Note: This post is being updated as the morning continues.
The nation's unemployment rate slipped to 6.6 percent in January from 6.7 percent a month before, but employers added only 113,000 jobs to their payrolls last month, the Bureau of Labor Statistics reported Friday morning.
The jobless rate figure was expected. The job growth number, however, was well below the 185,000 that economist expected.
What's more, BLS said it still believes job growth was even more disappointing in December. When it initially reported that only 74,000 jobs had been added to payrolls during that month, it was hoped that the figure might later be revised upward. But today's report showed almost no change: BLS now believes 75,000 jobs were added in December.
Our original post — 'Nervousness' About Economy Ahead Of Today's Jobs Report — previewed the report:
As we wait for this morning's much-anticipated report about job growth and unemployment in January, here's a preview that draws from the conversation NPR's John Ydstie had today with Morning Edition host Renee Montagne.
Economists expect to hear that job growth was stronger last month than in December, John said. Their prediction: The Bureau of Labor Statistics will say about 185,000 jobs were added to public and private payrolls in January.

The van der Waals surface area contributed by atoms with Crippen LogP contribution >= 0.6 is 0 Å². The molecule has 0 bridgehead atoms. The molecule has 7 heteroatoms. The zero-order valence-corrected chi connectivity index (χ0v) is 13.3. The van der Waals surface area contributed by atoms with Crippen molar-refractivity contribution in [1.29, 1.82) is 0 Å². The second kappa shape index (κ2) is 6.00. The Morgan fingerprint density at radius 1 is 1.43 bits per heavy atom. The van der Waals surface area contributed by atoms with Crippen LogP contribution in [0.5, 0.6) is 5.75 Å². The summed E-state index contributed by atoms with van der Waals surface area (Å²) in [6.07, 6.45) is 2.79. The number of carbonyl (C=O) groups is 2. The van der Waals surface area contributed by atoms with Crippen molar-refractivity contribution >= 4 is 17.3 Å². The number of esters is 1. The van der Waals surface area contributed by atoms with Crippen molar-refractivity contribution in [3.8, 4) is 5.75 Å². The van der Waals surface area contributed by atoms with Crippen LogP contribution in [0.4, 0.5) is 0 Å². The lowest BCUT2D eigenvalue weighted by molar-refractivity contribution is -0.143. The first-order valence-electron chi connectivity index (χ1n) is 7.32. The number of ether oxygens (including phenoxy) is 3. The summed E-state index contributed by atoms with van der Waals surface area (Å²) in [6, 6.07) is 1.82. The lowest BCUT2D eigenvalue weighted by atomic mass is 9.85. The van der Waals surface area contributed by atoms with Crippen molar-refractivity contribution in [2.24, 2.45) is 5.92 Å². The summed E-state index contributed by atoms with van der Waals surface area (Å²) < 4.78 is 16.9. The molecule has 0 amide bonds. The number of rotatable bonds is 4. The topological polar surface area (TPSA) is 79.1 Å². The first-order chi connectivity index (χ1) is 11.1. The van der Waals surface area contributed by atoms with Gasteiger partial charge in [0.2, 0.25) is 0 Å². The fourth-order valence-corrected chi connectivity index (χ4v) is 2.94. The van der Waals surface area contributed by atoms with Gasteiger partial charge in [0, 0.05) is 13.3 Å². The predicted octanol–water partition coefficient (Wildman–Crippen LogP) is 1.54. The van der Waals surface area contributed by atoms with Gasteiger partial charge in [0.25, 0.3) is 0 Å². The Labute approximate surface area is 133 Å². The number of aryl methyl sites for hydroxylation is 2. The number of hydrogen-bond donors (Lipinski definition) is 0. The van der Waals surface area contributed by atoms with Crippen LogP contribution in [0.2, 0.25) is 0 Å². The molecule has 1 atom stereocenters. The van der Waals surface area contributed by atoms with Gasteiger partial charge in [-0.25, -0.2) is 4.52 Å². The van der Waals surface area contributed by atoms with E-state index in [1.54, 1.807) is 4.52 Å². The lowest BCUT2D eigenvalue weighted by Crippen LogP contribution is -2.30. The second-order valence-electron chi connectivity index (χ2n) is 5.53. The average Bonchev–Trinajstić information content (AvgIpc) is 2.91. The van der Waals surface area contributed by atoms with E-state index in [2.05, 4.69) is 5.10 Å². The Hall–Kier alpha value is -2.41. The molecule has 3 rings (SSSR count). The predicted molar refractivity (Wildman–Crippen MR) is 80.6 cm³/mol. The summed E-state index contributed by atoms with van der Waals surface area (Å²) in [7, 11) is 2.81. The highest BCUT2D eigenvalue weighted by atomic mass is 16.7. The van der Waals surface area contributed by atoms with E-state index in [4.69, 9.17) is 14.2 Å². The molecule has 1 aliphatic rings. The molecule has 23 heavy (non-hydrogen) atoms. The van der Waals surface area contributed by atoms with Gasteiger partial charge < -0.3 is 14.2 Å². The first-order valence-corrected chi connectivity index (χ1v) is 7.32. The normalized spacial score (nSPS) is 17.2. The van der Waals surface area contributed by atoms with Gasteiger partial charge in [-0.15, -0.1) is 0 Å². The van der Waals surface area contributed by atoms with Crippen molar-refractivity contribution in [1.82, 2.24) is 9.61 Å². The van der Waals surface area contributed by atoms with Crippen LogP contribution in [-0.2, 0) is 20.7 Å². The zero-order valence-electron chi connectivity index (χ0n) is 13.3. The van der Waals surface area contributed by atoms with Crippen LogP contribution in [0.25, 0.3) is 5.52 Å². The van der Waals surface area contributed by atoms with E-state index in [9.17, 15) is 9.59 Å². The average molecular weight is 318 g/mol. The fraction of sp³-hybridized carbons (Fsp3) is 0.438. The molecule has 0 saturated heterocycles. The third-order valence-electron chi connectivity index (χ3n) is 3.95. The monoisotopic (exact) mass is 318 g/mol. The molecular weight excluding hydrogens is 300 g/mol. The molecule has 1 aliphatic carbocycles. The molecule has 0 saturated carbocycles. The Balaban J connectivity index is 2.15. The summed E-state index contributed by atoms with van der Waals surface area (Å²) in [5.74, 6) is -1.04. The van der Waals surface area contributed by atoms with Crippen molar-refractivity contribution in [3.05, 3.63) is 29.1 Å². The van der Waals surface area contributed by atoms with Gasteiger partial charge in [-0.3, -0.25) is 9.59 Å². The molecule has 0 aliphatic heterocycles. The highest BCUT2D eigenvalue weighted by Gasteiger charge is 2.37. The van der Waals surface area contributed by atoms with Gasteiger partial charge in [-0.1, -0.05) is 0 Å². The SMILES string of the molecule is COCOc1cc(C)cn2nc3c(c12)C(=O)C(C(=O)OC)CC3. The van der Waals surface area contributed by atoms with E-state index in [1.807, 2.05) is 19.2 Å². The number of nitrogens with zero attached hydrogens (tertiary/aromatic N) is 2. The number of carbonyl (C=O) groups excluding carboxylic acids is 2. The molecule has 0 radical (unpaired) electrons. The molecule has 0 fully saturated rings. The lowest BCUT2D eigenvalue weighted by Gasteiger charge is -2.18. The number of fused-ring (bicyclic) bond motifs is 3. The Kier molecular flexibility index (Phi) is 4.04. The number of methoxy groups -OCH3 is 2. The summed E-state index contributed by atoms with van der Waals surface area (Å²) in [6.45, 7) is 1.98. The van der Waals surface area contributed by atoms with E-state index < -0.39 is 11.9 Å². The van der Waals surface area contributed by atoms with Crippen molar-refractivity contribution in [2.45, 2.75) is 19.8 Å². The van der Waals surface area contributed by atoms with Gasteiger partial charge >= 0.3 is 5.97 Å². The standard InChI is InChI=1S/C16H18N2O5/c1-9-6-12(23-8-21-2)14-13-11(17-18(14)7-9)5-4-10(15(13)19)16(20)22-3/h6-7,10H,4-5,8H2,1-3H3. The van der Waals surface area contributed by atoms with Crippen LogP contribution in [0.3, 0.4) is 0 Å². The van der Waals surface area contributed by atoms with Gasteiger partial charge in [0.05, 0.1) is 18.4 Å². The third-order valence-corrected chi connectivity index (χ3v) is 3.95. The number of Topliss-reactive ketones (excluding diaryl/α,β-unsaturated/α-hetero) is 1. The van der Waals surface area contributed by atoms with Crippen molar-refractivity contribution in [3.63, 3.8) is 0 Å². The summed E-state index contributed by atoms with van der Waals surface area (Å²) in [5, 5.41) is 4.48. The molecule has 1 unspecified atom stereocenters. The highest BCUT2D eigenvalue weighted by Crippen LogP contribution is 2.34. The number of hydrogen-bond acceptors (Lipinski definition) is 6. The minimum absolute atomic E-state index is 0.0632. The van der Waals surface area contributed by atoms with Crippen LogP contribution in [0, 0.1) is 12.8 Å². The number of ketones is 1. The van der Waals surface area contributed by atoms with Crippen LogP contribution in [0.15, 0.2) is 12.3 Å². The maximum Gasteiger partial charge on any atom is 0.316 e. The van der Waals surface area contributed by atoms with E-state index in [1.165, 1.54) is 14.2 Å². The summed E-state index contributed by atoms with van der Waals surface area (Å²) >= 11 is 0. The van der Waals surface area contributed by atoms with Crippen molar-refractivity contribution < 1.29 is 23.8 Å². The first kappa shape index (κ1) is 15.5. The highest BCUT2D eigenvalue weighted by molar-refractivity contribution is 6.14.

In its initial report about December, BLS said just 74,000 jobs were added that month. That was far fewer than expected. It's important to bear in mind, though, that the figure could be revised in today's report.
If there were about 185,000 more jobs in January than in December, that would mean growth last month was about in line with the average pace over the last 12 months, John said.
But as he added, "there's nervousness about where we are right now."
Manufacturing may be "losing steam" in the U.S. and China, John said. There have been currency problems in emerging markets such as Turkey and Argentina. That has led some investors to pull their money out of those countries — places that in recent years had been helping to shore up economic growth around the world.
And, financial markets have been worried lately about how the Federal Reserve's decision to begin scaling back the amount of stimulus it gives the economy will affect growth in coming months.
As we said Thursday, economists also expect to hear that the unemployment rate either stayed at 6.7 percent in January or perhaps ticked down to 6.6 percent. A dip might have been at least partly due to a large number of people leaving the labor force, either because they retired or because they gave up looking for work.
The report is due at 8:30 a.m. ET. We'll update with highlights and analyses.